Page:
ancient Egyptians, who worshipped canines as
deities, wrote laws regulating the ownership and
treatment of dogs at the time of the early
Pharaohs, around 5,000 BC.
In ancient China, the lion dog (a
forerunner of the Pekingese) acquired permanent
legal status as the official dog of the Imperial
Palace. Although Chinese peasants sometimes ate other breeds, anyone
caught harming an Imperial dog could be punished
one probably took the protection of dogs as seriously as
the ancient Persians.
Anyone who killed a dog in Persia could expect to
receive 500 to 1,000 lashes.
Even giving a canine bad food was punishable by
50 to 200 lashes, depending on the breed and social
status of the dog.
dog's legal status began to slip substantially in the
Middle Ages, when most legal thinkers tended to agree
with English jurist Sir William Blackstone, who wrote
that dogs had "no intrinsic value" since they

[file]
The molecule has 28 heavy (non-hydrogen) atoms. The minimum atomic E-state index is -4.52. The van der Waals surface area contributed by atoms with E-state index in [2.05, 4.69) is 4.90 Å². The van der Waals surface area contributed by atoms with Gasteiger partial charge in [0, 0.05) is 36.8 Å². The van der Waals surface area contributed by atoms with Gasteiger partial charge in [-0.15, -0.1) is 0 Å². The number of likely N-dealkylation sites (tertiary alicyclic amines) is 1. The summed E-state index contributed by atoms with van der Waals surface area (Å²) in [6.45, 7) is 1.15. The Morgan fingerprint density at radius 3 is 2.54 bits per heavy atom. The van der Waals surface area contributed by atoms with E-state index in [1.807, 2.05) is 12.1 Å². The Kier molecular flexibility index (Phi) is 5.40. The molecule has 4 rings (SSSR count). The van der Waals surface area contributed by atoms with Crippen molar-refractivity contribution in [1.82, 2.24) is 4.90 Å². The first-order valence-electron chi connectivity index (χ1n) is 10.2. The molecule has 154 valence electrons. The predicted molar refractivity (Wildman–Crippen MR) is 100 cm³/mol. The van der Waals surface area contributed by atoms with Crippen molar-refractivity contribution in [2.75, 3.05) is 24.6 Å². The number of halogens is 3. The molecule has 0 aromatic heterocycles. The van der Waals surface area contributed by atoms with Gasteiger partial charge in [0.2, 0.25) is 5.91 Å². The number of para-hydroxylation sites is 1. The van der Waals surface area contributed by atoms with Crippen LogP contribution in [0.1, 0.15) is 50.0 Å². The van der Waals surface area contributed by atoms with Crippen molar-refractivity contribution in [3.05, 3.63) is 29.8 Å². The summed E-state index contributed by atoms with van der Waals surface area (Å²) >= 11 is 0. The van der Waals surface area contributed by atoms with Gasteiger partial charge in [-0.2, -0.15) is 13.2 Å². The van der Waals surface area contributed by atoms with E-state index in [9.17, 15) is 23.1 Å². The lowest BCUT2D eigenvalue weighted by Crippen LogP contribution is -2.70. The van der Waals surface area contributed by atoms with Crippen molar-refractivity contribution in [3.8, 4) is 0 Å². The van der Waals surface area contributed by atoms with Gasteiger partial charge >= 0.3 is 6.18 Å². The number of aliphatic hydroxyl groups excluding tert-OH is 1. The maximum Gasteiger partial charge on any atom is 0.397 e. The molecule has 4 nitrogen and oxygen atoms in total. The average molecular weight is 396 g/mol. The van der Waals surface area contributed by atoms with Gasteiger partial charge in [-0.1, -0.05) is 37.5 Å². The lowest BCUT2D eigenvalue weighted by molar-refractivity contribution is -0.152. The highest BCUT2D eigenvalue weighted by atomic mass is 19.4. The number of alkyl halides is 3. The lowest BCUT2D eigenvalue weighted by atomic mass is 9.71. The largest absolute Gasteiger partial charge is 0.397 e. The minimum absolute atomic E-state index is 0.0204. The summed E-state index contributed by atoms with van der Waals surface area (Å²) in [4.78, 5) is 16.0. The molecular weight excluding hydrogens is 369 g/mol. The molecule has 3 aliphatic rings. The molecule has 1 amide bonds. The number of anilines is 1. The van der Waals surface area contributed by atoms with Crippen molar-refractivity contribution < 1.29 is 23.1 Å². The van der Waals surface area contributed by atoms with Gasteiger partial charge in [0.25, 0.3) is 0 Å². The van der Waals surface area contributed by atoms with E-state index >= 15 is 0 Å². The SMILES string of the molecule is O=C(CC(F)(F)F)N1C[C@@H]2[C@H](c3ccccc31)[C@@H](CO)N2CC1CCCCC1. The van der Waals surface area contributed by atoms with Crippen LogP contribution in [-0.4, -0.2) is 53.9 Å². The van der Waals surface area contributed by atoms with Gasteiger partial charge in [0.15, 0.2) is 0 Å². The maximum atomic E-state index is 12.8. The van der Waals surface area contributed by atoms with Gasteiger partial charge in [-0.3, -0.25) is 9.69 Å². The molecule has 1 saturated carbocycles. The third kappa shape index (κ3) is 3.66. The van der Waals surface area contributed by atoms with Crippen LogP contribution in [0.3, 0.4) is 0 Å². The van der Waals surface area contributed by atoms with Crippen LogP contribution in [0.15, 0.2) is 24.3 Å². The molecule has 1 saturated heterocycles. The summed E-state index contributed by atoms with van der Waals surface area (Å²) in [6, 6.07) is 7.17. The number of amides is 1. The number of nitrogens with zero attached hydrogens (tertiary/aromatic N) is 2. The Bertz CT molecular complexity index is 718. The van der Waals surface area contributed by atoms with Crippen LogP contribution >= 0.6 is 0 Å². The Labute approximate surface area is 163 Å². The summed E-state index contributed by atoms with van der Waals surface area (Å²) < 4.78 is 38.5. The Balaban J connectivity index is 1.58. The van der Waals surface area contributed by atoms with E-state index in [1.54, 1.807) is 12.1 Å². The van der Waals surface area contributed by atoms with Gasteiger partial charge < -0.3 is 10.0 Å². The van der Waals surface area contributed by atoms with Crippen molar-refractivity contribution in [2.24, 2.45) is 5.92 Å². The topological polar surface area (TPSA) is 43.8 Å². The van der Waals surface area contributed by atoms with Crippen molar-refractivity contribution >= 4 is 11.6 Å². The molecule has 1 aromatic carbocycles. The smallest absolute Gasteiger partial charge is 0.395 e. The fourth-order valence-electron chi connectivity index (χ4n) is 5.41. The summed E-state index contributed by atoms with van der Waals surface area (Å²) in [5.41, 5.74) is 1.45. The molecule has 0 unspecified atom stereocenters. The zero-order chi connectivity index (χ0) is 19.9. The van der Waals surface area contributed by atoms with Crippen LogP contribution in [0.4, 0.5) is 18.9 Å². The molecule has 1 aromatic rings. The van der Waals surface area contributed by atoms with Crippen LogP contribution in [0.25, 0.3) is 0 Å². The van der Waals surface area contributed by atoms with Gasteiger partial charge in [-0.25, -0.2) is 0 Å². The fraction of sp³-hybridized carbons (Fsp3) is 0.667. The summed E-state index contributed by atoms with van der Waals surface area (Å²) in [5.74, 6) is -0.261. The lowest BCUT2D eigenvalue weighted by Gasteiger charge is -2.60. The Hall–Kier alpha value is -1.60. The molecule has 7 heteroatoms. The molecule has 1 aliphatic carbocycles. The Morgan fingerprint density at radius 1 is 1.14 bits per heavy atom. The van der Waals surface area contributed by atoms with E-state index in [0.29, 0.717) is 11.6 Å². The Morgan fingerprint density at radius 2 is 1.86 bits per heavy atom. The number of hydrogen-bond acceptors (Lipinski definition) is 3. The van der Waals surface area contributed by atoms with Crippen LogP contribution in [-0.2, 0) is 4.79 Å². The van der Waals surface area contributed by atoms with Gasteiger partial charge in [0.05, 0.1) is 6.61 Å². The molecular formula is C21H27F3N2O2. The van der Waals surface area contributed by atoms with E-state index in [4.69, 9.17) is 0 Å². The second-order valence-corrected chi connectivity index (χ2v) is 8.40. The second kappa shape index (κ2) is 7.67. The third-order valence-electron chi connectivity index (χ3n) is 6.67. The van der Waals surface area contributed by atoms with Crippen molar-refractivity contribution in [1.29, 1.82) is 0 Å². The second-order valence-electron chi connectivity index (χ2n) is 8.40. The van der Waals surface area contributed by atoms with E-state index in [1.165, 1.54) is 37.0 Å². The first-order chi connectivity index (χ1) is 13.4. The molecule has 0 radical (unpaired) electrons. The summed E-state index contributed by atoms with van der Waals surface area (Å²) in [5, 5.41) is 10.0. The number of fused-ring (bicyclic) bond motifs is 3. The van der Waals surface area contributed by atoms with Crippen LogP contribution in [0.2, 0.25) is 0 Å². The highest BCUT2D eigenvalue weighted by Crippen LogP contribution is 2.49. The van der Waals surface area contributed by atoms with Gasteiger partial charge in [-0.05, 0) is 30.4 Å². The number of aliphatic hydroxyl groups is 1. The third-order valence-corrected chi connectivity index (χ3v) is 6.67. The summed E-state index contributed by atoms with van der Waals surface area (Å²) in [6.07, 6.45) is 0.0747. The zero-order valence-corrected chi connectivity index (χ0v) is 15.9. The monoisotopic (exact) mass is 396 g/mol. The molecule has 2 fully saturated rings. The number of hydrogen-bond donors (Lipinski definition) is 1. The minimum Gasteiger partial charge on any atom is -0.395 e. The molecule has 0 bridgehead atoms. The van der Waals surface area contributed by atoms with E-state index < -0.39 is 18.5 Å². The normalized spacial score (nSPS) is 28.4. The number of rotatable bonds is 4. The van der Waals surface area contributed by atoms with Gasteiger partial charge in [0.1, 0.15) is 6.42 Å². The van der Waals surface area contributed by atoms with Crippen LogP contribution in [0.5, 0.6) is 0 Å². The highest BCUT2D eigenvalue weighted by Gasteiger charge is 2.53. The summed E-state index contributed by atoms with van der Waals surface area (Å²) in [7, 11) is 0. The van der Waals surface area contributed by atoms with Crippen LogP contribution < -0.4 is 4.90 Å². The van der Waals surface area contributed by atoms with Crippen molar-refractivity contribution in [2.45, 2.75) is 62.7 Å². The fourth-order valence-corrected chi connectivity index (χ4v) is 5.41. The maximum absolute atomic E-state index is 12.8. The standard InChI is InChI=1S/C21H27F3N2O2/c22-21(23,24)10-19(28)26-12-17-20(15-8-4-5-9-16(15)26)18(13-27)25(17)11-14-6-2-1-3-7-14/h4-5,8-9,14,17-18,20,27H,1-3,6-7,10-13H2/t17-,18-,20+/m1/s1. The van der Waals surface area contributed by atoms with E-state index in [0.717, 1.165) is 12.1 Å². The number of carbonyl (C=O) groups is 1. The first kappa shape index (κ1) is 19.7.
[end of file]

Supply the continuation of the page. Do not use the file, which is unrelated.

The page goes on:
were "creatures kept for whim and pleasure."
lawmakers of the early 19th century started taking a
more enlightened view of canine rights by passing
In 1856, the New York legislature enacted what is
widely regarded as the first meaningful anti-cruelty
law, which called for the arrest of anyone caught
promoting a dog fight.
A decade later, the law was expanded to outlaw
the malicious killing of a dog belonging to another
force of law has also been brought to bear against dogs
because of their owner's misdeeds.
In the Middle Ages, the dogs of criminals and
heretics were often tried and punished along with their
are records of dogs being put on trial in England,
France and Italy up until the middle of the last
recently as 1906, two men and a dog were put on trial
for murder in Switzerland.
All three were found guilty.